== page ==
You also need exceptionally solid organizational skills. As an editor, it’s often your job to schedule deadlines and sometimes even whole content schedules. You must then keep up with who is turning in what and when.
Some editors even check in with writers before deadlines to see how things are going. And if a writer misses a deadline, you must know how to tactfully get the work on your desk ASAP. Being an editor often involves a certain element of man-management.
You may also be required to find and recruit writers, or even to sift through piles of story pitches. And you might have to sever writer relationships if there is a style mismatch between a writer and the publication – no matter how much work you put into improving the writer.
On top of all that, a good editor should have a solid, almost instinctual eye for how a piece fits into the overall tone and mission of the publication they are working for. You’ll have to know your readership, and understand what they’d want to see from the publication or website.
Along the same lines, language should be your life and your soul. That sounds romantic, but beyond just knowing whether your style manual likes the Oxford comma or not, you’ll need an intuitive grasp of the English language. You’ll need to know on a gut level whether a sentence sounds amazing or a piece has a true sense of overall cohesion. That’s a sense you can only develop if you read widely and devote yourself to learning the intricacies of language.
How to Get a Freelance Editor Gig
Ok, so you’ve read through all of the soft and hard skills that you’ll need to be a successful editor. And rather than looking daunting, it looks like a fun challenge. The next step in our guide for how to become a freelance editor is to actually find the work.
You may wish to start out with looking at online job boards. These can help you get a feel for what requirements you should focus on honing, which style guides your target clients typically works with, and what level of editor role you’re qualified for. If you’re just starting out, you may want to look for titles like associate editor, assistant editor or even an editing internship.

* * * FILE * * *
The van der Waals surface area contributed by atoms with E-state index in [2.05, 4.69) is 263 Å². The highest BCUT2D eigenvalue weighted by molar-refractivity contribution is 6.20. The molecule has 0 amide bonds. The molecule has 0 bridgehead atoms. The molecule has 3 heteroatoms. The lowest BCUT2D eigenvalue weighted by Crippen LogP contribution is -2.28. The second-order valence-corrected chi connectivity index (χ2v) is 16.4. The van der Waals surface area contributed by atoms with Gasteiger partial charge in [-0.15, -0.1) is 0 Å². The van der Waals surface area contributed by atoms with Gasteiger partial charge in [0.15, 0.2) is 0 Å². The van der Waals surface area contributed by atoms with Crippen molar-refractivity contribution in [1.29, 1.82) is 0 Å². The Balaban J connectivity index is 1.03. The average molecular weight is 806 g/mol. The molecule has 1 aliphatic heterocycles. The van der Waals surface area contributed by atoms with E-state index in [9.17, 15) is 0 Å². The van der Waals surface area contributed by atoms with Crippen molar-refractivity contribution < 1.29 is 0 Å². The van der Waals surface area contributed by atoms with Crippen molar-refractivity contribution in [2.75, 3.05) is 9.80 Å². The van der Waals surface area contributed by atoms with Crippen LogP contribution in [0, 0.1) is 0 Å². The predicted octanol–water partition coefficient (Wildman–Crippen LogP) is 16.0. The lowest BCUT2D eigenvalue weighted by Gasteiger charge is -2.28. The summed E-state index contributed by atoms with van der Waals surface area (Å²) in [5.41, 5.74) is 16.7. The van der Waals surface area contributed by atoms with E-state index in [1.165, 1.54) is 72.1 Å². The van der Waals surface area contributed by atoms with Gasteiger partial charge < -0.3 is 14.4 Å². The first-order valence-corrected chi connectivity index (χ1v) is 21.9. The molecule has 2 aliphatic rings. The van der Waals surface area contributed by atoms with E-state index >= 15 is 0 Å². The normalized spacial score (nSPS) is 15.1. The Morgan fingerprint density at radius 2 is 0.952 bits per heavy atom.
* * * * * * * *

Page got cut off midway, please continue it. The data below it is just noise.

Some of the top job boards in the industry include Journalism Jobs, Mediabistro and ED2010. These sites tend to post tons of freelance editorial roles. If you’re looking to work from home, you may narrow your search down to remote positions only.
You may also think about putting your profile up on sites like Upwork. However, if you are brand new to this, it can be hard to gain work on Upwork without showing some previous experience on your profile or past customer reviews. You’ll likely have to apply to many editorial gigs and bid at lower rates to land your first clients. You’ll find some tips for sites like Upwork here.
Local Editing Opportunities
In order to avoid the bidding war on Upwork and sites like it, you might also think about networking for your first clients. Ask around with your friends, family and colleagues. You might be surprised how many people have a dusty manuscript in a drawer that they wouldn’t mind someone looking over, need proofreading on a business document, or someone to check over a website to catch typos.
You may have to do a little work for free at first, but you can have the people you do the work for write up testimonials about your editing skills. Those can then go on your website or online profiles, leading to a better chance of landing paying gigs. And it’s also a great way to hone your editing skills before being officially “pro.”
Another option is to get creative with search engines to find publications, publishers and websites devoted to a topic or type of writing you’d like to edit. For instance, if you have experience as a nurse, you might look into healthcare publications geared towards the nursing profession, websites devoted to caregivers for family members, or general consumer health publications. You can write to them or check their job pages to see if they are looking for an editor.
If you have the right attributes and level of determination you can become a freelance editor by following the advice above – it might take some time to get established, but it’s a perfectly realistic home working career to aspire to.
Michelle Lovrine Honeyager is a freelance writer who has written features for a number of consumer and industry print magazines, as well as stories for niche websites, digital lifestyle magazines and general news sites.